New Floating Bridge: £3.2m build now commissioned

The current Floating Bridge has been in use since 1976, so it seems reasonable that it should be retired. Here are the details on its newly-announced replacement.

Floating Bridge

The council shares this update on the future of the floating bridge at Cowes. Ed

A new floating bridge that will better connect Cowes and East Cowes has been commissioned. The £3.2 million replacement floating bridge is currently being built by Welsh firm Mainstay Marine Solutions Limited.

Councillor Jonathan Bacon, Leader of the Council, said:

“The new floating bridge will be more efficient than the current chain ferry, which has been in operation since 1976. Capacity will be improved to carry more vehicles. Having a new vessel will also help to improve reliability.”

Part of the Solent Gateways project
The new chain ferry, due for delivery during winter 2016/17, will ensure the future connectivity between Cowes and East Cowes, for at least the next 25 years, and forms part of the wider Solent Gateways project.

For the Island, the Solent Gateways project aims to: integrate transports links to and from the Island and across the wider area from Southampton, provide a vital tourism link, and to improve the public realm in East Cowes to make it a more welcoming destination.

Funding being finalised
The funding agreement for the new floating bridge is currently being finalised with the Solent Local Enterprise Partnership (SLEP).

Stewart Graves from Mainstay Marine, said:

“We pride ourselves in our ability to provide bespoke solutions to individual vessel designs and look forward to working with Isle of Wight council to ensure that the bridge is delivered to time, within budget and to the highest of quality so that its users can enjoy its benefits for years to come.”

A new ticketing solution is also in progress and will be launched later in the spring, which will enable people to buy a ‘pre-paid card’ style ticket. Installation of the new self-service machines will take place in April.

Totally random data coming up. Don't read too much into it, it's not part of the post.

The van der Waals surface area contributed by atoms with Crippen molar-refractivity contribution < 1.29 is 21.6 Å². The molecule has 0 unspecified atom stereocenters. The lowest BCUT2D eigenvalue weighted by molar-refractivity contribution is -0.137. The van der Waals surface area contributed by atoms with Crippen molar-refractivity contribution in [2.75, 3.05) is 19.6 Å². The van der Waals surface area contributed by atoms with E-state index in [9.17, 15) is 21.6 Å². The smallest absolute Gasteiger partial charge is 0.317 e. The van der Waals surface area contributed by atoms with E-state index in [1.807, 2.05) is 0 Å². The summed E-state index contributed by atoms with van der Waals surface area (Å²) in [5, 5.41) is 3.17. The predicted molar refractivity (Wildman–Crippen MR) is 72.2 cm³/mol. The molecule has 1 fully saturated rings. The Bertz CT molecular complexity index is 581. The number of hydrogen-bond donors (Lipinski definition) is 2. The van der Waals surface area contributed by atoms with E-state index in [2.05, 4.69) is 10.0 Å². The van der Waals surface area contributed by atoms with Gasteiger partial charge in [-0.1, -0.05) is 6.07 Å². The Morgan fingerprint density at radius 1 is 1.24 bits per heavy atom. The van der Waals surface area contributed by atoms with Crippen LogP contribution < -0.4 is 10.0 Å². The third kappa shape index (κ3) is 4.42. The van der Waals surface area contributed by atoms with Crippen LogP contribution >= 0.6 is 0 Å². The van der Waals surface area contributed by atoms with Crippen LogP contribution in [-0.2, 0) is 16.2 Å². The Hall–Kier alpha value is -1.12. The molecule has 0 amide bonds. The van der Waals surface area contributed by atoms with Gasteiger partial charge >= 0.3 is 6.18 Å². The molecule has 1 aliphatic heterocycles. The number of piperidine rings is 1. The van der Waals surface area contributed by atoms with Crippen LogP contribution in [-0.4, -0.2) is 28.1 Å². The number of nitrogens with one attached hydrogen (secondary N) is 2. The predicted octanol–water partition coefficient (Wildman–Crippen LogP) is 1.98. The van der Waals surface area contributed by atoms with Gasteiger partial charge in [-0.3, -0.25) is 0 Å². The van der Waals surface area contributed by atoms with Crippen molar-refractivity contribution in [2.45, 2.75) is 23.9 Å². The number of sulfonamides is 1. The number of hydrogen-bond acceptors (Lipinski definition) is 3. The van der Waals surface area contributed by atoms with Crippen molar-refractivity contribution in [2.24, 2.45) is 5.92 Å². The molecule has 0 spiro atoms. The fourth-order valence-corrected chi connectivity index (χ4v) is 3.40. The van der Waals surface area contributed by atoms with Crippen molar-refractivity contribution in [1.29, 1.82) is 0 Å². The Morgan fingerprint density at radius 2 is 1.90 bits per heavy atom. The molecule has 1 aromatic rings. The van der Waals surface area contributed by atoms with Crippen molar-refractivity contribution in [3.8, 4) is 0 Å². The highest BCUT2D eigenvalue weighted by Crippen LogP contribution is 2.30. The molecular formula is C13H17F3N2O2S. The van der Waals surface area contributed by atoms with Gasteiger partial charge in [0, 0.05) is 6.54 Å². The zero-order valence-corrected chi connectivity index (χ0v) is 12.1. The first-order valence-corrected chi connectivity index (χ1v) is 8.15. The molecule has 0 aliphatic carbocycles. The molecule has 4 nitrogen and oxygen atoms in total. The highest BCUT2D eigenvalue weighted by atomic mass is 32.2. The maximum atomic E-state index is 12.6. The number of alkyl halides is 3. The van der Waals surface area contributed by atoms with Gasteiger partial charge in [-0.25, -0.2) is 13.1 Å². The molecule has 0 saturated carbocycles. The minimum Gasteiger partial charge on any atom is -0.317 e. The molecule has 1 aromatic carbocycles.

Image: © Allan Marsh

Thursday, 24th March, 2016 1:05pm



Filed under: Cowes, East Cowes, Island-wide, Isle of Wight News, Roads, Top story, Travel

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29 Comments on "New Floating Bridge: £3.2m build now commissioned"

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Good, but why can’t they introduce contactless payments like the Underground? Quicker and more convenient that the pre-paid card, surely? (though have that too for those without contactless)


Quite right, bus and train operators are fast discovering that the public have moved on from gimmicky smart cards, contactless is fast becoming established as the new way to pay, and that’s what the Council should concentrate their efforts on.


OK, shall I be the first to ask:

Why not build it on the island? There are many capable shipyards presumably all would benefit from the order – and it creates/retains more jobs on the island.

Roger Cheesman

As a Welshman, I am pleased to see the new ferry will be built in Wales. However, as a new(ish) islanders I have to wonder why East Cowes, with such a long heritage of marine engineering wasn’t chosen as the place to build it as the are now doing for the new Red Jet

phil jordan
TL/RC: Disappointing as it is that we have not got a local builder….it is nonetheless good news that it is going to be built and put into service. Tendering is a heavily regulated process and under EU rules (via the OJEU) has to be offered for tender Europe wide (if it is above a certain threshold). It is even more precarious in selection of bids… you cannot… Read more »

One of many reasons to leave the EU!


I’ve absolutely no issue with Wales but maybe Councillor Jonathan Bacon, Leader of the Council could clarify why the work did not go to an IOW yard. There is obviously a good reason such as, no local business tendered or, if they did, they were not competitive.

Simon Cooke

Additional info:

Burness Corlett Three Quays (BCTQ) secured the contract to design and supervise the build of the new ferry in September 2015.

IWC spending data shows that up to the end of January they had received £87,000 in relation to Cowes Floating Bridge.

Luisa Hillard
As Phil Jordan has already explained, contracts of this size have to go out to tender under EU procurement law. It was therefore advertised in the EU Journal to invite expressions of interest. Island companies could therefore have bid for the work but didn’t. There may be many reasons for this. For example, the local boat builders I know of tend to work in aluminium or composites… Read more »